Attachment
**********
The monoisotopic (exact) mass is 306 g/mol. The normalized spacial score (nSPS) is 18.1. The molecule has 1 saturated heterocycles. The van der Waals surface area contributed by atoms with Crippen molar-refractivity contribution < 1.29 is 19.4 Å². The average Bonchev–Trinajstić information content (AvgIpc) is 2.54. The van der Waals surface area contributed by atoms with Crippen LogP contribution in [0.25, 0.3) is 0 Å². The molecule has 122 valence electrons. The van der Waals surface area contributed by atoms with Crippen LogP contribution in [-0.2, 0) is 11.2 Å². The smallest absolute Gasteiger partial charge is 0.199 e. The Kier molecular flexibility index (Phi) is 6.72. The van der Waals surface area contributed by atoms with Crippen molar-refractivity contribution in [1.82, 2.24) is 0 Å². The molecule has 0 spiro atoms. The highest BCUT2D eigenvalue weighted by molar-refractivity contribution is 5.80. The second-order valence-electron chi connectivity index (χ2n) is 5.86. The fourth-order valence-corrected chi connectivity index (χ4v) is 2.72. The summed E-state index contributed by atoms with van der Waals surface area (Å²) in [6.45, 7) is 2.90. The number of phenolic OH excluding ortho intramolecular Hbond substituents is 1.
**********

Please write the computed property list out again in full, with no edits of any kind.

The monoisotopic (exact) mass is 306 g/mol. The normalized spacial score (nSPS) is 18.1. The molecule has 1 saturated heterocycles. The van der Waals surface area contributed by atoms with Crippen molar-refractivity contribution < 1.29 is 19.4 Å². The average Bonchev–Trinajstić information content (AvgIpc) is 2.54. The van der Waals surface area contributed by atoms with Crippen LogP contribution in [0.25, 0.3) is 0 Å². The molecule has 122 valence electrons. The van der Waals surface area contributed by atoms with Crippen LogP contribution in [-0.2, 0) is 11.2 Å². The smallest absolute Gasteiger partial charge is 0.199 e. The Kier molecular flexibility index (Phi) is 6.72. The van der Waals surface area contributed by atoms with Crippen molar-refractivity contribution in [1.82, 2.24) is 0 Å². The molecule has 0 spiro atoms. The highest BCUT2D eigenvalue weighted by molar-refractivity contribution is 5.80. The second-order valence-electron chi connectivity index (χ2n) is 5.86. The fourth-order valence-corrected chi connectivity index (χ4v) is 2.72. The summed E-state index contributed by atoms with van der Waals surface area (Å²) in [6.45, 7) is 2.90. The number of phenolic OH excluding ortho intramolecular Hbond substituents is 1.